Prevalence of Dementia Among the Hearing Impaired
Over the years, significant evidence has been found which suggests that there is a link between hearing loss and cognitive decline. Mild hearing loss is thought to double the probability of dementia occurring, while moderate hearing loss increases the risk three times. The statistic about severe hearing impairment is even more staggering: it is estimated that people impacted by this level of deafness are five times more likely to develop a form of dementia.
While it is quite clear that there is a link between hearing impairment and cognitive decline, the exact reason as to why this is the case is not known. Continuous research into the matter is being conducted by various institutions and different suggestions have been made regarding the connection between deafness and cognitive issues.
What Theories Have Been Proposed?
Increased Cognitive Effort
Hearing loss is thought to increase the cognitive effort required to process speech due to the disrupted sensory input requiring the brain to work harder in order to be able to process sound. It has been hypothesized that the cognitive load increase then leads to changes in brain structure and neurodegeneration.
Atrophy of the Brain
Another factor that could explain the link between the two conditions involves the possibility of brain atrophy occurring because of hearing impairment. The lack of auditory input is thought to result in understimulation of the cells and the brain shrinking as it is no longer required to work in order to process sound.
Hearing Loss: A Harbinger of Dementia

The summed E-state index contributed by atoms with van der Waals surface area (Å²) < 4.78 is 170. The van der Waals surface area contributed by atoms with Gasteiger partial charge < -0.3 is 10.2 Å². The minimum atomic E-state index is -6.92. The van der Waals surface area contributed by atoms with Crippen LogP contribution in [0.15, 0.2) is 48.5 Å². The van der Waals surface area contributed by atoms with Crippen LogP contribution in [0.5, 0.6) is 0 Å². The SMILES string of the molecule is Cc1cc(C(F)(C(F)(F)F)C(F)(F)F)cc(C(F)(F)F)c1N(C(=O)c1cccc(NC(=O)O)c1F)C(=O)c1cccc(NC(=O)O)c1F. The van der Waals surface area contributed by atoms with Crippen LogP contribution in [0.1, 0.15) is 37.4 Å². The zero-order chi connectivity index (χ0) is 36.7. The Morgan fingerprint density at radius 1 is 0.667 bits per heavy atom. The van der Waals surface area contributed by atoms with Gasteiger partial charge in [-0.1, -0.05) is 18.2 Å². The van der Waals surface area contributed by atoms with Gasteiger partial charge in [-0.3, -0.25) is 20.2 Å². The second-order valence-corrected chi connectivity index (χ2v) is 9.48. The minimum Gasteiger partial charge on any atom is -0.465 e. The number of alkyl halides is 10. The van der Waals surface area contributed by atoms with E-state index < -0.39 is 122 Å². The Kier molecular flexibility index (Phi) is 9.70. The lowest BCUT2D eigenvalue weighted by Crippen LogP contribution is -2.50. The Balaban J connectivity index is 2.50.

There has been evidence suggesting that hearing loss could be a precursor to Alzheimer dementia. As central auditory processing is vulnerable to neural degeneration, its deterioration may be among the earliest signs of cognitive impairment onset.
Abnormal Proteins in the Temporal Lobe
The recent work of a research team from Newcastle University has suggested that a key aspect of the relationship between dementia and hearing loss is related to the memory centres positioned inside the temporal lobe. As this part of the brain is responsible for both long-term memory and manipulation of auditory information, it is being considered that changes that occur in the brain as a result of hearing loss might cause the presence of abnormal proteins that can trigger Alzheimer’s disease.
Lack of Social Engagement
Hearing loss often causes social withdrawal in impacted individuals due to the hardships that they face when partaking in conversations, especially when a lot of background noise is present. The reduction of social and cognitive stimulation can have significant negative effects on mental health, leading to conditions such as depression and anxiety. It is believed that this process might lead to deterioration of auditory signal processing.
Impact and Prevention
Treating the hearing impairment at its early stages is considered to be a key aspect of dementia prevention. Research is currently being conducted into the usage of hearing aids and how it can help preserve cognitive health and reduce the risk of dementia occurring.
Remaining socially engaged is also thought to promote cognitive health and delay the onset of dementia. There are various ways for the hearing impaired to stay socially active. Using various assistive listening devices along with appropriate hearing aids can be a great step in that direction. Such pieces of technology can majorly improve individuals on the deafness spectrum’s listening experience in various environments and situations, thus completely transforming the way in which those with hearing loss interact with the world.